Present schemes for semicodeless P(Y) processing assume an autonomous receiver that estimates W-code bits directly from the received signal. Given the limited C/N0 available, naturally the signals are noisy, resulting in squaring loss.
One simple way around this is to use more reliable estimates of the W bits acquired with a medium-gain antenna. These estimates can be published continuously in near-real-time by a suitable Internet-based service, then used by any client receiver, which could be a conventional real-time receiver or a recorded-waveform software receiver.
This need not be all that expensive. All that’s required is approximately one medium-gain antenna per satellite per hemisphere. A one-meter dish of 20 dB gain would reduce squaring loss to practically zero. Of course a reasonable Internet uplink is needed of 480 kbit/second for each satellite. Storage costs could be controlled by retaining the W bits for a limited time (a few weeks or months).
Another possibility, in a world where every receiver is uploading full RF waveforms to a central service, is to sum together the signals from many receivers before estimating the W bits. (If the summing is done prior to detection, this is effectively a phased-array antenna.) Quite a few signals would be needed, though, if each receiver has the usual omni antenna. Better to rely on dedicated medium-gain antennas.
The W-code bits would not be of any use to spoofers since they would be tens or hundreds of milliseconds out of date.
The same trick can be played with other unknown codes, such as the GPS M code or the PRS codes on other GNSS services. The bit rates of the published reference waveforms would be much higher than those of W-code, but perhaps the effort would be repaid by observables that could be obtained in no other way, helping with multipath and ambiguity resolution. In the limit of a totally unknown waveform, this is just VLBI.
Most GNSS receivers process signals serially. This is natural for tracking loops based on PLLs and DLLs, as they have a feedback structure. If signals are recorded and stored, however, another viewpoint might be more flexible.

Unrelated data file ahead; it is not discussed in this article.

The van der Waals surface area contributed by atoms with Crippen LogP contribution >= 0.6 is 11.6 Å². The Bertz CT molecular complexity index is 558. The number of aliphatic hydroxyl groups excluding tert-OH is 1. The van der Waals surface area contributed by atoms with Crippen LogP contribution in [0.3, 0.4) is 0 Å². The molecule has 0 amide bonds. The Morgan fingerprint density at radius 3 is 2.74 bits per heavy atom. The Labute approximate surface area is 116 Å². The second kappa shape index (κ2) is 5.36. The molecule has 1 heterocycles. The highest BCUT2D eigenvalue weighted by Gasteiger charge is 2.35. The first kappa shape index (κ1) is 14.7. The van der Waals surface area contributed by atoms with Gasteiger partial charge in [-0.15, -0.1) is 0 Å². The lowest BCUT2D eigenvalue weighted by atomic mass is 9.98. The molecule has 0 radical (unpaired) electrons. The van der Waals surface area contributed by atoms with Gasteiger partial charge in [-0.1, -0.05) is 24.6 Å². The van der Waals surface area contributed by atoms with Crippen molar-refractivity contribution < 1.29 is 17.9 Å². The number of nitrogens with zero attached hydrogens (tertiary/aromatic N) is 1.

Let’s regard the recorded waveform as a series of chunks of length, say, 5 minutes. All these chunks can be processed in parallel, though at the cost of ambiguities in whole cycles of carrier phase for each chunk. (Let’s assume that acquisition or aiding has already allowed each chunk processor to start with good estimates of code phase and doppler, and that suitable guard intervals allow the tracking loops to converge somewhat in advance of the start of each chunk, so that effectively the chunks overlap a little.) Once all chunks are processed, whole cycles of carrier phase are simply cumulatively summed. This reduces the ambiguity set to the normal case of just a single ambiguity for the whole interval of the satellite pass (assuming no cycle slips or loss of lock).
So an attractive GNSS processing scenario might be:
- deposit all waveforms in a central place, such as one of the cloud computation environments like Amazon’s S3 and EC2
- do all processing of interest in parallel, by allocating as many processors as needed; place intermediate results as annotations on a common scoreboard
- coalesce the results, obtain observables, and post-process
By having the entire waveform accessible at once to a common pool of processors, a kind of annotation-based processing becomes possible. First, acquisition might be performed at fixed intervals, possibly aided by a location estimate and orbit estimates from IGS. Once the file has been annotated with acquisition results, each chunk can be tracked as outlined above. Vector tracking, differencing at the correlator level, quality monitoring, etc. can all be included as additional workflow options.
As a first step towards obtaining GPS P-code observables, it seems prudent to verify that the P code is detectable in a test recording with high C/N0.
Here’s the result with an L1 recording containing a strong signal from PRN 30 (about 50 dBHz). The peak is smeared over an extent somewhat larger than two chips, the result of some residual code doppler. Also the peak is offset by about 1 chip, again the result of residual error from the C/A acquisition (about 0.1 C/A chip). It was great to see it at all though. Certainly it proves out the P code generator.
The recording is about 1.4 seconds long and contains these data bits:
It turns out I was a bit lucky and got a complete TOW word at the end:
10001011 # Preamble
00001100000110 # TLM Message
0 # Integrity Status Flag
0 # Reserved
101011 # Parity
10010100100100101 # TOW Count (inverted: 01101011011011010)
This TOW count corresponds to Wednesday 19:40:12 in the GPS week, so the first bit of the preamble is at 19:40:06. Adding up the C/A code phase and the previous bits gives the time of the first RF sample of the file as 19:40:05.450822469 or 3375955761914 P code chips. That was the offset given to the script that produced the above plot.
I’ve put the code generators and some preliminary acquisition and tracking software in a new GitHub repository:
I’m sure it’s not as efficient as low-level code in C, but it’s nice to have concise scripts for prototyping, with everything in the Matlab-like python / numpy environment.